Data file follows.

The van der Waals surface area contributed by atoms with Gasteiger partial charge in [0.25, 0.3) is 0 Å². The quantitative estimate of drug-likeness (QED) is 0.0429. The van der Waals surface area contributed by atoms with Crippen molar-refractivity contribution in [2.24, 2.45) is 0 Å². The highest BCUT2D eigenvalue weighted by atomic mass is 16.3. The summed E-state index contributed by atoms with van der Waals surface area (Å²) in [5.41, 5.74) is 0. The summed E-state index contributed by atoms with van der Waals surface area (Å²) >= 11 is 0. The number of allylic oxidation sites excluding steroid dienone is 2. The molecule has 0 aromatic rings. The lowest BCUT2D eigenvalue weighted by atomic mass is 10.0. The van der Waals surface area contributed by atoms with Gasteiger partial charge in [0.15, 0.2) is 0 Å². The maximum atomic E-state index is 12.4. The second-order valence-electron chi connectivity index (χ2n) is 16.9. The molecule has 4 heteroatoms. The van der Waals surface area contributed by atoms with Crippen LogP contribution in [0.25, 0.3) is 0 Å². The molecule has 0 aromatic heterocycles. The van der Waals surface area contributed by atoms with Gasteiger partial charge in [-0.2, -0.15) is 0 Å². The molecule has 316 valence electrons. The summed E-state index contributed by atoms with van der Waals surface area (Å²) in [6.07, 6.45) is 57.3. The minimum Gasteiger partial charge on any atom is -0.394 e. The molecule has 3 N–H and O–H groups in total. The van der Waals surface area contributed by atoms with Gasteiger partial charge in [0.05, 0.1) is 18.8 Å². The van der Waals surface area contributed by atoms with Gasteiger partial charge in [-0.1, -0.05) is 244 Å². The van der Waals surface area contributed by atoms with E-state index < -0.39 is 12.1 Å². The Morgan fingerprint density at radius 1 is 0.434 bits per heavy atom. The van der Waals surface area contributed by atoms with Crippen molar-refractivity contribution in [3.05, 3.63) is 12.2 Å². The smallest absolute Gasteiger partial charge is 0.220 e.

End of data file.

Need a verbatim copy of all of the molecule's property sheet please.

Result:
The van der Waals surface area contributed by atoms with Gasteiger partial charge in [0.25, 0.3) is 0 Å². The quantitative estimate of drug-likeness (QED) is 0.0429. The van der Waals surface area contributed by atoms with Crippen molar-refractivity contribution in [2.24, 2.45) is 0 Å². The highest BCUT2D eigenvalue weighted by atomic mass is 16.3. The summed E-state index contributed by atoms with van der Waals surface area (Å²) in [5.41, 5.74) is 0. The summed E-state index contributed by atoms with van der Waals surface area (Å²) >= 11 is 0. The number of allylic oxidation sites excluding steroid dienone is 2. The molecule has 0 aromatic rings. The lowest BCUT2D eigenvalue weighted by atomic mass is 10.0. The van der Waals surface area contributed by atoms with Gasteiger partial charge in [0.15, 0.2) is 0 Å². The maximum atomic E-state index is 12.4. The second-order valence-electron chi connectivity index (χ2n) is 16.9. The molecule has 4 heteroatoms. The van der Waals surface area contributed by atoms with Crippen LogP contribution in [0.25, 0.3) is 0 Å². The molecule has 0 aromatic heterocycles. The van der Waals surface area contributed by atoms with Gasteiger partial charge in [-0.2, -0.15) is 0 Å². The molecule has 316 valence electrons. The summed E-state index contributed by atoms with van der Waals surface area (Å²) in [6.07, 6.45) is 57.3. The minimum Gasteiger partial charge on any atom is -0.394 e. The molecule has 3 N–H and O–H groups in total. The van der Waals surface area contributed by atoms with Gasteiger partial charge in [0.05, 0.1) is 18.8 Å². The van der Waals surface area contributed by atoms with Gasteiger partial charge in [-0.1, -0.05) is 244 Å². The van der Waals surface area contributed by atoms with E-state index < -0.39 is 12.1 Å². The Morgan fingerprint density at radius 1 is 0.434 bits per heavy atom. The van der Waals surface area contributed by atoms with Crippen molar-refractivity contribution in [3.05, 3.63) is 12.2 Å². The smallest absolute Gasteiger partial charge is 0.220 e.